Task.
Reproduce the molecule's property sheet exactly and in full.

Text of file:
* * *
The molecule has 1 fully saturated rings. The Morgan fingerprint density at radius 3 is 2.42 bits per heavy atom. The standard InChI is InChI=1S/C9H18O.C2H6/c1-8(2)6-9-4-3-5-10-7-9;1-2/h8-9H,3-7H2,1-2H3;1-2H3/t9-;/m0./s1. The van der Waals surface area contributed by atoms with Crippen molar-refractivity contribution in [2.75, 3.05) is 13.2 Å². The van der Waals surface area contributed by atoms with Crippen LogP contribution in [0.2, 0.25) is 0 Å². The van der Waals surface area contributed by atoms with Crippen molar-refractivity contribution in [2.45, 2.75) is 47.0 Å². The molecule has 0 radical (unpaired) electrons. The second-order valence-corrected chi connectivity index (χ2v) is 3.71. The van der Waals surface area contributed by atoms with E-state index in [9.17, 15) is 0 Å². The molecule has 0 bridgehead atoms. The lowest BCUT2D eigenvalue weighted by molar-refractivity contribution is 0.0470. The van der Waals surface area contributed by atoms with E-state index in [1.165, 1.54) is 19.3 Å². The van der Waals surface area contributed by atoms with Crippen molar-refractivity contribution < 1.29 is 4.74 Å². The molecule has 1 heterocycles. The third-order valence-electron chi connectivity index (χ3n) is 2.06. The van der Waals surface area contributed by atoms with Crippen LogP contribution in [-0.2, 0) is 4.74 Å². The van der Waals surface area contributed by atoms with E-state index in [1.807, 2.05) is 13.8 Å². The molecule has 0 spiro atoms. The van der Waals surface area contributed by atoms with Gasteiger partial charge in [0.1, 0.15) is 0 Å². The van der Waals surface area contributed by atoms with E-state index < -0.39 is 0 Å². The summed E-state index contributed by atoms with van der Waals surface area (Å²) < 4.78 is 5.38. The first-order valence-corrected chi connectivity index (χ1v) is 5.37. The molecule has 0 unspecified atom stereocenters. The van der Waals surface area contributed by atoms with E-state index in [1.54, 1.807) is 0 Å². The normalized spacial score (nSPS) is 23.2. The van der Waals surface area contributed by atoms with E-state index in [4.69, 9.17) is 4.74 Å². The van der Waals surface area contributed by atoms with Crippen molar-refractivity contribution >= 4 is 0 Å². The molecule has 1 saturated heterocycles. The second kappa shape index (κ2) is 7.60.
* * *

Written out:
The molecule has 1 fully saturated rings. The Morgan fingerprint density at radius 3 is 2.42 bits per heavy atom. The standard InChI is InChI=1S/C9H18O.C2H6/c1-8(2)6-9-4-3-5-10-7-9;1-2/h8-9H,3-7H2,1-2H3;1-2H3/t9-;/m0./s1. The van der Waals surface area contributed by atoms with Crippen molar-refractivity contribution in [2.75, 3.05) is 13.2 Å². The van der Waals surface area contributed by atoms with Crippen LogP contribution in [0.2, 0.25) is 0 Å². The van der Waals surface area contributed by atoms with Crippen molar-refractivity contribution in [2.45, 2.75) is 47.0 Å². The molecule has 0 radical (unpaired) electrons. The second-order valence-corrected chi connectivity index (χ2v) is 3.71. The van der Waals surface area contributed by atoms with E-state index in [9.17, 15) is 0 Å². The molecule has 0 bridgehead atoms. The lowest BCUT2D eigenvalue weighted by molar-refractivity contribution is 0.0470. The van der Waals surface area contributed by atoms with E-state index in [1.165, 1.54) is 19.3 Å². The van der Waals surface area contributed by atoms with Crippen molar-refractivity contribution < 1.29 is 4.74 Å². The molecule has 1 heterocycles. The third-order valence-electron chi connectivity index (χ3n) is 2.06. The van der Waals surface area contributed by atoms with Crippen LogP contribution in [-0.2, 0) is 4.74 Å². The van der Waals surface area contributed by atoms with E-state index in [1.807, 2.05) is 13.8 Å². The molecule has 0 spiro atoms. The van der Waals surface area contributed by atoms with Gasteiger partial charge in [0.1, 0.15) is 0 Å². The van der Waals surface area contributed by atoms with E-state index < -0.39 is 0 Å². The summed E-state index contributed by atoms with van der Waals surface area (Å²) < 4.78 is 5.38. The first-order valence-corrected chi connectivity index (χ1v) is 5.37. The molecule has 0 unspecified atom stereocenters. The van der Waals surface area contributed by atoms with E-state index in [1.54, 1.807) is 0 Å². The normalized spacial score (nSPS) is 23.2. The van der Waals surface area contributed by atoms with E-state index in [4.69, 9.17) is 4.74 Å². The van der Waals surface area contributed by atoms with Crippen molar-refractivity contribution >= 4 is 0 Å². The molecule has 1 saturated heterocycles. The second kappa shape index (κ2) is 7.60.